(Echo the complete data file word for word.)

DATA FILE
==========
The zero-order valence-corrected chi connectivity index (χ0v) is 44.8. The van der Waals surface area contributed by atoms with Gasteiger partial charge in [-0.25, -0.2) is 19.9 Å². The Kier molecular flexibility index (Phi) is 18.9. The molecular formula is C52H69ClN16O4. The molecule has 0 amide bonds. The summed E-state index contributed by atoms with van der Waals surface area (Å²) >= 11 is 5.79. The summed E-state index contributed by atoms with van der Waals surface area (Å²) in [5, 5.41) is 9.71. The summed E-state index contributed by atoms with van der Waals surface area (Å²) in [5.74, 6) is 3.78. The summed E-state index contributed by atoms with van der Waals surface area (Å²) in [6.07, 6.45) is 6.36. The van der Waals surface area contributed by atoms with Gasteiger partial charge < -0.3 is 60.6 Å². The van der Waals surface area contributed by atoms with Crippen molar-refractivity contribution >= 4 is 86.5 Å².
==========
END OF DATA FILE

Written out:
The zero-order valence-corrected chi connectivity index (χ0v) is 44.8. The van der Waals surface area contributed by atoms with Gasteiger partial charge in [-0.25, -0.2) is 19.9 Å². The Kier molecular flexibility index (Phi) is 18.9. The molecular formula is C52H69ClN16O4. The molecule has 0 amide bonds. The summed E-state index contributed by atoms with van der Waals surface area (Å²) >= 11 is 5.79. The summed E-state index contributed by atoms with van der Waals surface area (Å²) in [5, 5.41) is 9.71. The summed E-state index contributed by atoms with van der Waals surface area (Å²) in [5.74, 6) is 3.78. The summed E-state index contributed by atoms with van der Waals surface area (Å²) in [6.07, 6.45) is 6.36. The van der Waals surface area contributed by atoms with Gasteiger partial charge < -0.3 is 60.6 Å². The van der Waals surface area contributed by atoms with Crippen molar-refractivity contribution >= 4 is 86.5 Å².